Page 1 of 1

Preboil gravity reading

PostPosted: Thu Jan 15, 2009 7:44 am
by thebuddrik
I have never taken them before but before would like to try for my next brew. My question is can you use a hydrometer or is the high temp. too much? Can I just float it in my kettle, before I bring it up to a boil, or do I need to put some in my testing tube and let it cool?
Thanks guys

PostPosted: Thu Jan 15, 2009 10:04 am
by redtail28
For a hydrometer to be accurate the temp needs to be around
60 to 62 and then use a correction cart to dead on.
I think that floating it inside your brew pot pre boil
Has several draw backs
1. How are going to see it may be hard to read.
2. It may crack and then you’re screwed.
3. You’re going to get a wrong reading
Cool a small amount of wort pre boil to get your
Reading, then you can put back the sample
Back to be boiled.

That my 2 cents 8)

PostPosted: Thu Jan 15, 2009 12:48 pm
by aleguy
I agree with Redtail. Though I don't know why you would bother with a pre-boil reading unless you're a total efficiency wonk.

PostPosted: Thu Jan 15, 2009 1:04 pm
by thebuddrik
It is going to be my first time using my equipment and I want to see where I stand.

PostPosted: Thu Jan 15, 2009 2:17 pm
by yeastmeister
Easy, stir the kettle up prior to taking your reading to make sure the initial runnings and the sparge running are mixed. Thats what makes your pre-boil gravity up.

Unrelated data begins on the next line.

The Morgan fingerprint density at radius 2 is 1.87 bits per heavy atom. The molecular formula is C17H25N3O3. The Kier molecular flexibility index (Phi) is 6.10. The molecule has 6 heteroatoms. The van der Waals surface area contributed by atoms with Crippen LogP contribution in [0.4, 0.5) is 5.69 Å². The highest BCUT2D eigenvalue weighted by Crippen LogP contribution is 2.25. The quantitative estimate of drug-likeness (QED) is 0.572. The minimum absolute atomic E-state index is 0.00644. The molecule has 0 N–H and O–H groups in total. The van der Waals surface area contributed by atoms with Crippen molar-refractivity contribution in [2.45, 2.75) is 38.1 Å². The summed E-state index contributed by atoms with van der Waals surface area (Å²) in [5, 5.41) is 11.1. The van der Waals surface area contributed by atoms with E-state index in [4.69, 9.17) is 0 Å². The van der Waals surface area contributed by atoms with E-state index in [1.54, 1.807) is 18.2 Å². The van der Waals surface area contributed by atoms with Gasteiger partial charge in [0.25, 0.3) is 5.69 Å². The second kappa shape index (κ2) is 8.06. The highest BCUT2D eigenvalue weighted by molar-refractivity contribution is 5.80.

Take a sample to measure, put it in a mason jar, or something, seal it up and run water over it till it cools. Or just let it sit around. Take a reading whenever it gets around 60F. No rush if your just trying to see where you are.

PostPosted: Thu Jan 15, 2009 11:47 pm
by Imakewort
Hydrometer's are nice really accurate, but a little pain to use. I am including a link to Palmer's website on brewing about the use of a hydrometer. . I mainly use mine to check to see when primary fermentation is finished. For all my pre boil and post boil gravity checks I use a refractometer, It only uses 1 drop of wort and is temperature correcting, and extremely fast. As yeastmaster said you must stir your wort because it will stratify and give a very inaccurate reading. Here is a link about using a refractometer.


PostPosted: Fri Jan 16, 2009 11:07 am
by aleguy
I like refractometers, but the readings have to be converted. I believe the standard is to multiply by 4 and put the result in the last two decimal places. (20 Brix =1.080 S.G.)
The only problem with a refractometer really comes in if you have a gravity that exceeds its capacity to measure dissolved sugar. If you wanted to say, brew a beer of 22% alcohol, the refractometer would not be able to measure that much sugar.